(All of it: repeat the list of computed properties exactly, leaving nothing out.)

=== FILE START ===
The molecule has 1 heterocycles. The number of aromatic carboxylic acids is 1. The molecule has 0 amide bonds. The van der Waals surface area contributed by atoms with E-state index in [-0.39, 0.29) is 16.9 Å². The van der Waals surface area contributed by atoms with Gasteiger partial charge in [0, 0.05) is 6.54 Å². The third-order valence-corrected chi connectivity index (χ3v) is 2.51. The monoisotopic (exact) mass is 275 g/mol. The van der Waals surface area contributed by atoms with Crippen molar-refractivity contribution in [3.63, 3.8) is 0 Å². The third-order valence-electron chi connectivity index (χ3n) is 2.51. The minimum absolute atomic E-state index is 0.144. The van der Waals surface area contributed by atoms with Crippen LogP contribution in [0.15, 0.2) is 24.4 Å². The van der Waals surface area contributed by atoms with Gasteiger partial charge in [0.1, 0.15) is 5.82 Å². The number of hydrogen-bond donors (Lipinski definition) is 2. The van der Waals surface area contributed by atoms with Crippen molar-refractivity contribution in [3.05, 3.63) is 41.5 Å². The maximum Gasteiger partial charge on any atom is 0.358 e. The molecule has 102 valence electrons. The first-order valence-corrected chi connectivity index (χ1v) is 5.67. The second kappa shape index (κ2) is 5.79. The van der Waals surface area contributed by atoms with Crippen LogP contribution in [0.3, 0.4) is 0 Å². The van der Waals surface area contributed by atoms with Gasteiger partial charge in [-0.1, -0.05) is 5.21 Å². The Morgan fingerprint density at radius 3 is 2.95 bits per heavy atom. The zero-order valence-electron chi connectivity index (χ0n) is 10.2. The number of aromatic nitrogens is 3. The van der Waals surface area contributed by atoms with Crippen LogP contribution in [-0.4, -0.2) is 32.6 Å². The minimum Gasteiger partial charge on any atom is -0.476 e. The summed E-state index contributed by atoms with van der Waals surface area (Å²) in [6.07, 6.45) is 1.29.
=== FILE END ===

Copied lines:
The molecule has 1 heterocycles. The number of aromatic carboxylic acids is 1. The molecule has 0 amide bonds. The van der Waals surface area contributed by atoms with E-state index in [-0.39, 0.29) is 16.9 Å². The van der Waals surface area contributed by atoms with Gasteiger partial charge in [0, 0.05) is 6.54 Å². The third-order valence-corrected chi connectivity index (χ3v) is 2.51. The monoisotopic (exact) mass is 275 g/mol. The van der Waals surface area contributed by atoms with Crippen molar-refractivity contribution in [3.63, 3.8) is 0 Å². The third-order valence-electron chi connectivity index (χ3n) is 2.51. The minimum absolute atomic E-state index is 0.144. The van der Waals surface area contributed by atoms with Crippen LogP contribution in [0.15, 0.2) is 24.4 Å². The van der Waals surface area contributed by atoms with Gasteiger partial charge in [0.1, 0.15) is 5.82 Å². The number of hydrogen-bond donors (Lipinski definition) is 2. The van der Waals surface area contributed by atoms with Crippen molar-refractivity contribution in [3.05, 3.63) is 41.5 Å². The maximum Gasteiger partial charge on any atom is 0.358 e. The molecule has 102 valence electrons. The first-order valence-corrected chi connectivity index (χ1v) is 5.67. The second kappa shape index (κ2) is 5.79. The van der Waals surface area contributed by atoms with Crippen LogP contribution in [0.3, 0.4) is 0 Å². The van der Waals surface area contributed by atoms with Gasteiger partial charge in [-0.1, -0.05) is 5.21 Å². The Morgan fingerprint density at radius 3 is 2.95 bits per heavy atom. The zero-order valence-electron chi connectivity index (χ0n) is 10.2. The number of aromatic nitrogens is 3. The van der Waals surface area contributed by atoms with Crippen LogP contribution in [-0.4, -0.2) is 32.6 Å². The minimum Gasteiger partial charge on any atom is -0.476 e. The summed E-state index contributed by atoms with van der Waals surface area (Å²) in [6.07, 6.45) is 1.29.